Candidates Preparing for Recount
LOWELL -- As election workers continue to work toward a certified result in the 3rd District Democratic primary, Dan Koh’s campaign on Thursday tweeted out its first indication that it may seek a recount.
Koh’s campaign tweeted Thursday afternoon that voters are invited to stop by the campaign’s offices in Andover and Haverhill to sign a recount petition that would have to garner 500 signatures by Friday afternoon in order to prompt a recount.
“As we await the outcome of provisional ballots being counted we are also preparing for a possible recount to ensure everyone who voted is properly counted,” the campaign said in an unsigned tweet.
Koh could not immediately be reached for comment. Campaign Communications Director Justin Curtis did not immediately return a message seeking comment on whether the campaign is planning to pursue a recount, or just preparing in the event that they do.
Koh finished second to Lori Trahan, by 52 votes in unofficial tallies. Trahan’s campaign is also gathering signatures for a recount petition just to be prepared for the possibility that the final, certified result could leave her trailing by a small margin.
Trahan campaign spokeswoman Gretchen Grosky said Trahan is moving forward and focusing on the general election. There are two other candidates on the ballot, Republican Rick Green, of Pepperell, and independent Michael Mullen, of Maynard. The campaign is also gathering recount signatures to preserve Trahan’s rights in the event of the unexpected.
“We’re simply covering our bases, but the results have already shown that Lori was the winner of Tuesday’s primary,” Grosky said in an email on Thursday afternoon.
A petition for a recount would have to be submitted to the Secretary of State’s Office by Friday at 5 p.m., the same deadline that election officials across the district have to certify their community’s vote totals. Those totals would include provisional ballots, those set aside on voting day due to questions about voter eligibility.
Meanwhile, a political science professor and a Democratic strategist both said that it is important heading into the general election to ensure that everyone’s vote was counted.
“As Democrats, we need to insist every vote is counted,” said Mary Anne Marsh, a Democratic strategist and political commentator. “In this race in particular, count every vote. Go through what you have to do to show people that it’s counted right and counted fairly. There are enough questions about our elections right now.”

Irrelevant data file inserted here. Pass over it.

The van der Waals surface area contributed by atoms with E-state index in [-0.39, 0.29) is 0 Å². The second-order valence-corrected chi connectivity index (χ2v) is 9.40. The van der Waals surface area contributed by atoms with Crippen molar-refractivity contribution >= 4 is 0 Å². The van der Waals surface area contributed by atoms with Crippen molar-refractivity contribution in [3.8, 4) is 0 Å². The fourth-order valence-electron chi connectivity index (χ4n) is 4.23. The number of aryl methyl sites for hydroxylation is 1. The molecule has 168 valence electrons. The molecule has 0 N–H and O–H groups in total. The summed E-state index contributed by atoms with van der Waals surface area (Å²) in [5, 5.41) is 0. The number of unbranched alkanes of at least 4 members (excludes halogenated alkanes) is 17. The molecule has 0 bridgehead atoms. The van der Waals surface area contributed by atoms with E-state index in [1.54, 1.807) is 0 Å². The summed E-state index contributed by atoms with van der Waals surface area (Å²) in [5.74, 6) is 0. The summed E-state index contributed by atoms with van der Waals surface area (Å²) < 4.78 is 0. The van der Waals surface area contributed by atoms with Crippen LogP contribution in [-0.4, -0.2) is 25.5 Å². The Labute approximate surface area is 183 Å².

Asked if a drawn-out recount could disadvantage the Democratic nominee’s chances in the general election, Marsh said she doesn’t think so.
“If you don’t care about how votes are counted, that undermines our democracy,” Marsh said. “That is far more important -- that is the biggest disadvantage to our country and our society.”
John Cluverius, a political science professor at UMass Lowell, said it makes sense for Trahan to try to move forward despite the narrow margin, but that he doesn’t think a drawn-out recount would really hurt the nominee.
“I think that what could happen is that people who are supporters of Koh, if they perceive him to be pushed out, that might have the potential to leave a worse taste in those voters’ mouths than if the process goes through and he still loses,” Cluverius said. “The Democratic nominee, whoever they are, is going to be acceptable to almost everyone who voted in the primary.”
Both Cluverius and former state Sen. Steven Panagiotakos said it just makes sense for Koh to request a recount.
Panagiotakos said a margin of less than 60 votes is just too small to ignore.
“Koh raised so much money and worked so hard, he owes it to his supporters,” Panagiotakos said.
Koh raised about $3 million for the race, more than any other candidate.
“You’re talking about a margin that is slim enough that a recount -- even if a state that has a very good vote-counting apparatus -- could make a difference,” Cluverius said.
Follow Robert Mills on Twitter @Robert_Mills